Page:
The aircraft has been derived from birds, and then the engineering bits changed everything. Before that, the principle was trying to use the elements to fly as long as possible, to cover the greatest distance. This is gliding. Here is a short story of gliding. We learned how to glide long before we learned to ﬂy. By launching themselves from high ground, nineteenth-century pioneers such as George Cayley, Otto Lilienthal and the Wright brothers offered a tantalizing glimpse of what lay ahead. Yet although the ability to glide predates powered flight, ultimately it took much longer to develop. After demonstrating powered flight, Orville and Wilbur Wright continued to improve their gliding skills, but it took until 1921, two years after powered aircraft had first crossed the Atlantic, for their 1911 endurance record of 9 minutes and 45 seconds to be broken in Germany. There was good reason for it happening where and when it did. That gliding was once more enjoying the attention of some of aviation’s best minds and most talented flyers was a happy unforeseen consequence of the Treaty of Versailles (a less happy one being the Second World War). Banned by the treaty from developing fighter aircraft, German designers turned their considerable skill and invention to the development of gliders. It led to a boom. Over the next two decades, increasingly sophisticated glider design advanced with a greater understanding of the ways in which gliders could find lift. To ascend, a glider, always losing height, must do so through a body of rising air. Early glider pilots had realized that wind scooped up the side of a hill produced ridge lift at the top, and this was used for most early endurance flights. By the mid-1930s, thermal lift – found in columns of rising warmer air, and wave lift – created in the lee of the steady flow of wind over a mountain, were also contributing to record-breaking flights.
In 1931 new records for distance (169 miles) and endurance (23 hours and 34 minutes) were set, the latter in Hawaii by a US Army fighter pilot. By 1937 there were 50,000 trained glider pilots in Germany. And as a result of German lobbying following the inclusion of gliding as a demonstration sport in the 1936 Berlin Olympics, it was to be included in the 1940 Tokyo Olympics. Of course, owing to the outbreak of the Second World War, Germany’s hopes of Winning gold in the specially produced “Olympia” glider were never realized. War, however, brought its own momentum to glider development. Before the War the Soviet Union had embraced gliding as enthusiastically as Germany, and by 1939 had a greater number of glider pilots and most of the sport’s world records. Since the early 193Os, it had also developed larger military gliders as troop transports, an idea quickly adopted by the Luftwaffe, which in 1940 launched a completely successful surprise attack against a Belgian fortress using over forty ten-man gliders.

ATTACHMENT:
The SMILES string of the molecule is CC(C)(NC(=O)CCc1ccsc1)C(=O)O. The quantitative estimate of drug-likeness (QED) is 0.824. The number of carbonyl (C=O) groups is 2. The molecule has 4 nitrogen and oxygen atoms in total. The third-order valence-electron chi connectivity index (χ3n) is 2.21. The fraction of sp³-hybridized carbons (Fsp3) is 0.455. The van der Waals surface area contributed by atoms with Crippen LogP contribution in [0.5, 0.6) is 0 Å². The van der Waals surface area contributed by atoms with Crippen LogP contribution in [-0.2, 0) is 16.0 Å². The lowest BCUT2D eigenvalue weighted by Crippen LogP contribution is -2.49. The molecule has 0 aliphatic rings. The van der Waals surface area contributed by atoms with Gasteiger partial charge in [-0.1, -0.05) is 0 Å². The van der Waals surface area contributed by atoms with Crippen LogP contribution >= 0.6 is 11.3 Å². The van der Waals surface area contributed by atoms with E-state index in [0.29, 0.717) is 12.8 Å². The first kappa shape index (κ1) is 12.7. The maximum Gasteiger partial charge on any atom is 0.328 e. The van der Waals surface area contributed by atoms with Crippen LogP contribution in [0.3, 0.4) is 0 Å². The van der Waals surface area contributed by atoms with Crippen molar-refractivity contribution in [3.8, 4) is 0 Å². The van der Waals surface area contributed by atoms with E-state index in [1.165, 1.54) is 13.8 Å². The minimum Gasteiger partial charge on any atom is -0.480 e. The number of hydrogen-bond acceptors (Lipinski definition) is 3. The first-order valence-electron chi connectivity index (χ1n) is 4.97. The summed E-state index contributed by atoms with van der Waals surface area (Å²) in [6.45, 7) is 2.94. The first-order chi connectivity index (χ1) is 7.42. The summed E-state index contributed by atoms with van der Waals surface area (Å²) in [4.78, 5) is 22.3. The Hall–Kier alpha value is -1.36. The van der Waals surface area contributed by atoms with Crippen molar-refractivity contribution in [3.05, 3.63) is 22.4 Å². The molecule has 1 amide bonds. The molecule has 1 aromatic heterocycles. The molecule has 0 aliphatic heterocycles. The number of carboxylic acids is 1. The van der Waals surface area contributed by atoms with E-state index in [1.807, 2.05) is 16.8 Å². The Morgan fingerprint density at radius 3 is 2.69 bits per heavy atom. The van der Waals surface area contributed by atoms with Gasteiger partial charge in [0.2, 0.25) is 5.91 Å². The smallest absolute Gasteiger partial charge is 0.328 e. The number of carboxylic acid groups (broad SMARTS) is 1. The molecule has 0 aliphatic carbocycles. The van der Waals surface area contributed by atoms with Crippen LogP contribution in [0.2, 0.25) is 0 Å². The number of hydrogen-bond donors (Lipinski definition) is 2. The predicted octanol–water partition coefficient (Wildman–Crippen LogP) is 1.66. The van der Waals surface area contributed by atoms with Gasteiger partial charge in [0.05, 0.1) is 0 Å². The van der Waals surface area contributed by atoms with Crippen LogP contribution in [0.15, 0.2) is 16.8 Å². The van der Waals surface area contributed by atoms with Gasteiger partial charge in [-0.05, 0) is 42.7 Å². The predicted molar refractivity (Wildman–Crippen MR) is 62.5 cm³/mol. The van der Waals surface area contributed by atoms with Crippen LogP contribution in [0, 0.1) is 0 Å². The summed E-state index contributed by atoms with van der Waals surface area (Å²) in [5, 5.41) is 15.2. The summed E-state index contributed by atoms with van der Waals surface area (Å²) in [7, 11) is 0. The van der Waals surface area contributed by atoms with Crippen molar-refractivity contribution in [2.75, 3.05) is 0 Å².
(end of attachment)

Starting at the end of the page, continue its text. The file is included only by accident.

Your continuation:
The Allies soon developed their own gliders, and during Operation Market Garden at Arnhem in 1944 used over 2500 in a massive airborne operation. As Well as being built by aircraft manufacturers, US Waco CG-4 gliders used in the assault had also been produced by cabinet-makers, coffin-builders and piano manufacturers. After the War, only the Soviet Union persisted with military gliders with any great enthusiasm, keeping them in service until the mid-196Os and even, in April 1954, landing four Yakovlev Yak-14s on the Arctic ice to deliver men and supplies – including a bulldozer! – to their North Pole drift station. But With the arrival of bigger and better military helicopters, gliding returned to its civilian roots. Stimulated to a degree by large numbers of trained pilots leaving the military who wanted to continue to ﬂy, membership of gliding clubs swelled throughout the 1950s, While technological innovation saw new records set. The altitude record, set by Steve Fossett and Einar Enevoldson in 2006, now stands at over 50,000 feet. The two pilots, looking like astronauts, wore full USAF pressure suits for the attempt. The distance record of over 1400 miles is held by a German pilot, Klaus Ohlmann, and today Germany remains at the heart of gliding, leading the way in both manufacturing and pilot numbers, accounting for nearly a quarter of the world’s flyers. It’s an intriguing legacy of decisions made nearly a century earlier, and evidence that gliding, that most pure and unbelligerent form of manned flight, is in its own way as inextricably linked to the history of conflict as any other.